Elise:  Oh yeah, for realz.

Save us!!!
4.  RJG Doesn’t Quite “Get” AIDS: Kyle’s former fiancée died from AIDS a few months after they got engaged. Turns out his fiancée had sex ONE TIME with a high school quarterback and BAM! AIDS! Just bypassed HIV and dove right into full blown AIDS. Because THAT’S what happens when you have premarital sex, children. RJG definitely did her part to bring awareness to how the AIDS epidemic devastated white suburban teenagers in the Pacific Northwest.

Precious Moments: 
Our favorite quotes...
"And every night, when Jessica was alone, she was fighting the Kyle-fire spreading in her heart."

Random high school girl: “If I thought a guy like Kyle might be waiting for me—intact—when I finished school, I never would’ve done it with Andy.”

Teri: “‘I really care about you, Jess. I don’t want you to go to hell.’ The night was silent except for the distant barking of a dog.”

Jessica, I know you're hungry, but...
Conspiracy Theories: 
We tell you what's really going down in Glenbrook.
Angie: Secrets is a retelling of the Citizen Kane + the Patty Hearst story. Just add a heavy dash of Jesus and remove The Symbionese Liberation Army and Rosebud.
Elise: Kyle has Munchausen by Proxy. He clearly enjoys helping people. To the point where we began to wonder if he “helps” people. Jessica sure had a lot of car problems, but only when Kyle was around to rescue her. Jessica’s file at work “mysteriously” disappeared, holding up her paycheck and making her financially vulnerable. It disappeared right after Kyle showed up on Jessica’s first day at school... Kyle showed anger only once in the entire book, when he realized Jessica was rich and, therefore, had power. In that moment he became enraged by her independence. I worry for Jessica in the future. I wonder if Kyle is going to bring her a “special glass of milk” every night before bed to help with those “awful dizzy spells” that started as soon as they got married. “Isn’t it such a good thing that I married you before you got sick, Jess? You need to be taken care of, and just imagine if I wasn’t here to keep you safe. Finish all your milk now!”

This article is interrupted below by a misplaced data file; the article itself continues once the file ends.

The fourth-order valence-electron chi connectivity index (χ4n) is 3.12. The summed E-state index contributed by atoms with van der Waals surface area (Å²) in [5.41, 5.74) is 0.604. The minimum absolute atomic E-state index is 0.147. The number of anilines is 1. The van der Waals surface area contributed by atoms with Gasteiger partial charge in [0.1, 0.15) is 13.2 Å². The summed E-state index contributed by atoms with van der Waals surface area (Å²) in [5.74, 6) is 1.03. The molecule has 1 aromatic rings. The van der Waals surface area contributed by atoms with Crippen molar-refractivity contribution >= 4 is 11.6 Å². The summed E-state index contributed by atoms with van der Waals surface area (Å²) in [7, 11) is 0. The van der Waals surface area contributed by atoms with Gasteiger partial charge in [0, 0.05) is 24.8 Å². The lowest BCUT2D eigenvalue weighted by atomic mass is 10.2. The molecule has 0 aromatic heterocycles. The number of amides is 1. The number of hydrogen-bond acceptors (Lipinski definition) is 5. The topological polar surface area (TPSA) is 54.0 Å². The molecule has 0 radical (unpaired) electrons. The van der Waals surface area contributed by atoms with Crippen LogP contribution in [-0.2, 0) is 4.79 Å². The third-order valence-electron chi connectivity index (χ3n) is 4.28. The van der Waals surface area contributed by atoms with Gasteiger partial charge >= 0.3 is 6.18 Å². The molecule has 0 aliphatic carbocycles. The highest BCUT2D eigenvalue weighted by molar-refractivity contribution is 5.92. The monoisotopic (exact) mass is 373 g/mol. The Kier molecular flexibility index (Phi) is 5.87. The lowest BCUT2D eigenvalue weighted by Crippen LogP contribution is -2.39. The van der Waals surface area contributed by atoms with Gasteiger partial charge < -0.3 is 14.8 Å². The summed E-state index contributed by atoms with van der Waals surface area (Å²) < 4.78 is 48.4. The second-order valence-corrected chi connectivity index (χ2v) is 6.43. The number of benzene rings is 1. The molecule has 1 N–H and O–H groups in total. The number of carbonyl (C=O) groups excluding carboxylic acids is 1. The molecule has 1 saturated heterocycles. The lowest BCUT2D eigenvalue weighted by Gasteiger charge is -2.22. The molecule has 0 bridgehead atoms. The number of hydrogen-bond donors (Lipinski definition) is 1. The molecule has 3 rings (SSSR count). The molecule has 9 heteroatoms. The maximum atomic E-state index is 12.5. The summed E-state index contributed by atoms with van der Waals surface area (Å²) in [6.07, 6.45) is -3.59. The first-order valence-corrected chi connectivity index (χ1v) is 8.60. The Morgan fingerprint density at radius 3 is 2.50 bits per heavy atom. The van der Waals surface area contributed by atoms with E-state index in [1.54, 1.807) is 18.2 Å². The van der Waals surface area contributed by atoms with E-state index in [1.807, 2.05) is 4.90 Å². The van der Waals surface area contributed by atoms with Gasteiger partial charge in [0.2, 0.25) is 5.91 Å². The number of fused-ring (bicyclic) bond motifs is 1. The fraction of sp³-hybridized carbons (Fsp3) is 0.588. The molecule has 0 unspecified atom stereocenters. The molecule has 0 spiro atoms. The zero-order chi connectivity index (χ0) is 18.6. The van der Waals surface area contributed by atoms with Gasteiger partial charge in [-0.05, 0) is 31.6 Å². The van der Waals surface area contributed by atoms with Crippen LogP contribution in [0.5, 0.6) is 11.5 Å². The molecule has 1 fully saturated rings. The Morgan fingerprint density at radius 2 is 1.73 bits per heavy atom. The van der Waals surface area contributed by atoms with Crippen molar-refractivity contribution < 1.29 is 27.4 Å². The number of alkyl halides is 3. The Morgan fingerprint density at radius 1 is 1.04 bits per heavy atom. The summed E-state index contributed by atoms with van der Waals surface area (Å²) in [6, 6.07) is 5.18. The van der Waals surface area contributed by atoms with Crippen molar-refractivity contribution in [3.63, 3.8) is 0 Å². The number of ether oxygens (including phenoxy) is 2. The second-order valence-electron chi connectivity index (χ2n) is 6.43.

Final Judgement:
Is it worth the $0.01 on Amazon?

One of Kyle's first victims?
First half of the book was perfectly charming and pleasant, like a fresh-faced Mormon missionary. Second half of the book is where you realize that Mormon missionary is not going to leave until he tells you all about Heavenly Father. In the end, you sympathize with Jessica and want her to eat a decent meal, but you can’t quite shake the feeling that maybe, just maybe, Kyle’s a sociopath.

~Angie

2 comments:

  1. I was eating Breakfast-for-Dinner and I almost spat out my eggs, such was the extent of my amusement. I was laughing so hard, my husband began to question my well-being. You girls are on point. Now I want to re-read all those purple books.

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    Replies
    1. Thank you! And you should totally re-read them. If you want a literary experience like a warm but strange hug that smells like the 90s, RJG will not disappoint!